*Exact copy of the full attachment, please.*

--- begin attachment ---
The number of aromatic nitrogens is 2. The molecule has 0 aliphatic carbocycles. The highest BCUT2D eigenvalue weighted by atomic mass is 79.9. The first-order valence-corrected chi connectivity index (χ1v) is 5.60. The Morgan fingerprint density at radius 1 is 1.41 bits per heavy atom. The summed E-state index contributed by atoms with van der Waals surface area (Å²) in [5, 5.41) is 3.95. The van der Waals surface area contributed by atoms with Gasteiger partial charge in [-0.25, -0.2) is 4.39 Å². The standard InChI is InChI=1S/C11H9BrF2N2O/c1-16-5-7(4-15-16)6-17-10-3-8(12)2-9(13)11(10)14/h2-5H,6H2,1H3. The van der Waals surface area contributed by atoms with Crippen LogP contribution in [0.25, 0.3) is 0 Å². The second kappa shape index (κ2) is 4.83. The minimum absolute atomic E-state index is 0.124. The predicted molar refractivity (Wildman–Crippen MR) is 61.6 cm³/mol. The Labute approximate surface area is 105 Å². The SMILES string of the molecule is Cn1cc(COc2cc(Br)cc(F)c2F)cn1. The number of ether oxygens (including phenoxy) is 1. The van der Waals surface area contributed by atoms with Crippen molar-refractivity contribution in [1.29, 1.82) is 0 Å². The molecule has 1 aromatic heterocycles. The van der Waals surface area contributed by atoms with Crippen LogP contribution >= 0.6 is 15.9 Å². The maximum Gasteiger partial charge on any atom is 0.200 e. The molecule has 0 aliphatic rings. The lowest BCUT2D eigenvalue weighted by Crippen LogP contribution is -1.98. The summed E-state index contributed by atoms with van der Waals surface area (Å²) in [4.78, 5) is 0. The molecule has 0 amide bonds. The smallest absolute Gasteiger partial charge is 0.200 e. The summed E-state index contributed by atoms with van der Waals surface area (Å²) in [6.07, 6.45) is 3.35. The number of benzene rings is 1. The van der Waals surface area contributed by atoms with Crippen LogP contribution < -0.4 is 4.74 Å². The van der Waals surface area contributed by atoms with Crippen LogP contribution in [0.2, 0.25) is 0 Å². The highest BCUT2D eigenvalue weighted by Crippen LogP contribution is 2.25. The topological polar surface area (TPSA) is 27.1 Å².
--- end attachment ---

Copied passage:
The number of aromatic nitrogens is 2. The molecule has 0 aliphatic carbocycles. The highest BCUT2D eigenvalue weighted by atomic mass is 79.9. The first-order valence-corrected chi connectivity index (χ1v) is 5.60. The Morgan fingerprint density at radius 1 is 1.41 bits per heavy atom. The summed E-state index contributed by atoms with van der Waals surface area (Å²) in [5, 5.41) is 3.95. The van der Waals surface area contributed by atoms with Gasteiger partial charge in [-0.25, -0.2) is 4.39 Å². The standard InChI is InChI=1S/C11H9BrF2N2O/c1-16-5-7(4-15-16)6-17-10-3-8(12)2-9(13)11(10)14/h2-5H,6H2,1H3. The van der Waals surface area contributed by atoms with Crippen LogP contribution in [0.25, 0.3) is 0 Å². The second kappa shape index (κ2) is 4.83. The minimum absolute atomic E-state index is 0.124. The predicted molar refractivity (Wildman–Crippen MR) is 61.6 cm³/mol. The Labute approximate surface area is 105 Å². The SMILES string of the molecule is Cn1cc(COc2cc(Br)cc(F)c2F)cn1. The number of ether oxygens (including phenoxy) is 1. The van der Waals surface area contributed by atoms with Crippen molar-refractivity contribution in [1.29, 1.82) is 0 Å². The molecule has 1 aromatic heterocycles. The van der Waals surface area contributed by atoms with Crippen LogP contribution >= 0.6 is 15.9 Å². The maximum Gasteiger partial charge on any atom is 0.200 e. The molecule has 0 aliphatic rings. The lowest BCUT2D eigenvalue weighted by Crippen LogP contribution is -1.98. The summed E-state index contributed by atoms with van der Waals surface area (Å²) in [4.78, 5) is 0. The molecule has 0 amide bonds. The smallest absolute Gasteiger partial charge is 0.200 e. The summed E-state index contributed by atoms with van der Waals surface area (Å²) in [6.07, 6.45) is 3.35. The number of benzene rings is 1. The van der Waals surface area contributed by atoms with Crippen LogP contribution < -0.4 is 4.74 Å². The van der Waals surface area contributed by atoms with Crippen LogP contribution in [0.2, 0.25) is 0 Å². The highest BCUT2D eigenvalue weighted by Crippen LogP contribution is 2.25. The topological polar surface area (TPSA) is 27.1 Å².